MC Mikal lumbered in the BBC upper room, tall, gangly, vibrating above it all. The scene, relatively modest by hip-hop standards, dropped like an ember that starts a wild brush fire. A performative charge present, highly concentrated energy burned the anticipatory material around it, not caring to be seen.
In a benefit for Men of Tomorrow, one of the older youth programs in Milwaukee, MC Mikal ripped the mic to beats cued by local music producer Moses. Showing mastery of the chambers of emceeing, deviating from prepared material, Mikal enthusiastically took liberty to casually experiment with increasingly poetic streams of mind over rhythm.
Lyrically, MC Mikal readily latches on to various wavelengths, mostly intelligent, conscious of today’s struggles to avoid snares in the web of crap that is American society. In other moments, he gets down right hedonist, encouraging the niceties of life in the moment, social mischief and pleasures of the flesh. Oddly the “Mr. Hyde” MC Mikal, allows you to take his profound lyrical repertoire more seriously, there are no more saints, and he doesn’t pretend to be one. When he’s on, he’s a force on the mic.
Running with Knives
Milwaukee rap conglomerate H.E.R. held the flank, delivering tracks with beats tailor-fit for trunks with subs, riding on rims in their mid-20’s and candy coated paint. Thank Moses, as one of the producers of H.E.R. he brings plenty of heat.
Words peppering the crowd, Jermaine Event led H.E.R, twisting traditional battle style Milwaukee flavored hip-hop banter, an easy combination for people to get lost in. Rarely seen in the contemporary era of hip-hop, H.E.R. prominently featured a hype-man on back-up vocals and 2 guest MC’s. That’s an old formula that usually works, and H.E.R. put it to use rather effectively.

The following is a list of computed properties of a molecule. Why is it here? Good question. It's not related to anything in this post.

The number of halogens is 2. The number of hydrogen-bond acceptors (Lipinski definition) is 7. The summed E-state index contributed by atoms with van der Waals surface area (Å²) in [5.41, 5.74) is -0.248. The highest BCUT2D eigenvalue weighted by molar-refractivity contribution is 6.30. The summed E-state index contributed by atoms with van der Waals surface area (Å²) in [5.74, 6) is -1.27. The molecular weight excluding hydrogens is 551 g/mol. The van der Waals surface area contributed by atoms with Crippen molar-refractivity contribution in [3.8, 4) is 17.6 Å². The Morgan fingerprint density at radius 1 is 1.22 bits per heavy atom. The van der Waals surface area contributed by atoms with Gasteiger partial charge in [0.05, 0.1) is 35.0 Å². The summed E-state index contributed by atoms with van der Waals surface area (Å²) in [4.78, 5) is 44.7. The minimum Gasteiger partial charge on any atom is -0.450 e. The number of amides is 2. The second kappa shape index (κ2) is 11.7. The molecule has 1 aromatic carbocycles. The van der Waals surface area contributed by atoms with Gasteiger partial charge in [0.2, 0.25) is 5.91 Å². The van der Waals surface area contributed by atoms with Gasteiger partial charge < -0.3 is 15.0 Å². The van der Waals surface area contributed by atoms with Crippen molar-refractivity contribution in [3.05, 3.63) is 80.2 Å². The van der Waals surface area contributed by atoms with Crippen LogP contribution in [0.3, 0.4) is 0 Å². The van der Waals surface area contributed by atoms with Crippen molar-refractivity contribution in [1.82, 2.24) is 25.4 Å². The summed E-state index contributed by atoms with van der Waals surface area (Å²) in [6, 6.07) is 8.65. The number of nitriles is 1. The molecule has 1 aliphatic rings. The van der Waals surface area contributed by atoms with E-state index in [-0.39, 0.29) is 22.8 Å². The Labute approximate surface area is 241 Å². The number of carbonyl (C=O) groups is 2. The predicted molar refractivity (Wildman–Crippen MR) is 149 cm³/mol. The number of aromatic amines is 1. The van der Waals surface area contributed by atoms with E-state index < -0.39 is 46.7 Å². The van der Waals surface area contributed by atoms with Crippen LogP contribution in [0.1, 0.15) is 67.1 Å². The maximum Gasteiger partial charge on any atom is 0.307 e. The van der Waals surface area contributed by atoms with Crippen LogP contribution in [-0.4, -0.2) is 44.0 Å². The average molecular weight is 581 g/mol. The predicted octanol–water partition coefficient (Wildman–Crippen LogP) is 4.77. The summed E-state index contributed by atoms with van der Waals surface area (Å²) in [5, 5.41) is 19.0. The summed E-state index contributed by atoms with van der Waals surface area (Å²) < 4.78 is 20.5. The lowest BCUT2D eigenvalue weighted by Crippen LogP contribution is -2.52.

Sean Smart pushed his flows for H.E.R., packing visions of rugged-living, slick talking in a notable mic voice. Expanding on H.E.R.’s lessons, Myke Deezy kept the pace of the show well above resting with his additional vocals and general stage presence.
Quietly, emerging from its chrysalis, we see new hip-hop fauna flashing its oversized moth wings in the likes of MC Mikal, mysterious white dots marking the wings looking like eyes, giving music explorers something new to find. MC Mikal might be considered more appropriately as an artist that emees, so catching a performance from him is a gem.
Some avian raptor varieties of the hip-hop kingdom still stalk the streets, evolving like H.E.R., hanging on resiliently not likely to parish with the Jurassic era of the genre, giving fans from the original depths of the boombap something to vibe to. The subtle reinventions of the street rap style that H.E.R. brings to the stage, although clearly drawing off classic underground gangster rap legends, makes H.E.R. an intriguing example of how each style contributes to the rap picture. All are needed to make the hip-hop eco-system viable, if hip hop is truly to be a voice by which various perspectives on life are amplified through stereo speakers.
Cause for a Cause
In an time when everyone has an idea, notion or feeling of divine right to tell people what to do and how to do it, Anwar Floyd-Pruitt understands that just having a mentor can mean the difference between falling for traps set by bad influences or deciding your own path. He’s the acting Director of Men of Tomorrow, and the proceeds of the MC Mikal with H.E.R show went as a small but meaningful tithe to the Men of Tomorrow youth program. Men of Tomorrow is a 501 (c) 3 non-profit that primarily focuses on providing elementary school aged Black youth with mentors and guided activities to assist their transition to adulthood.
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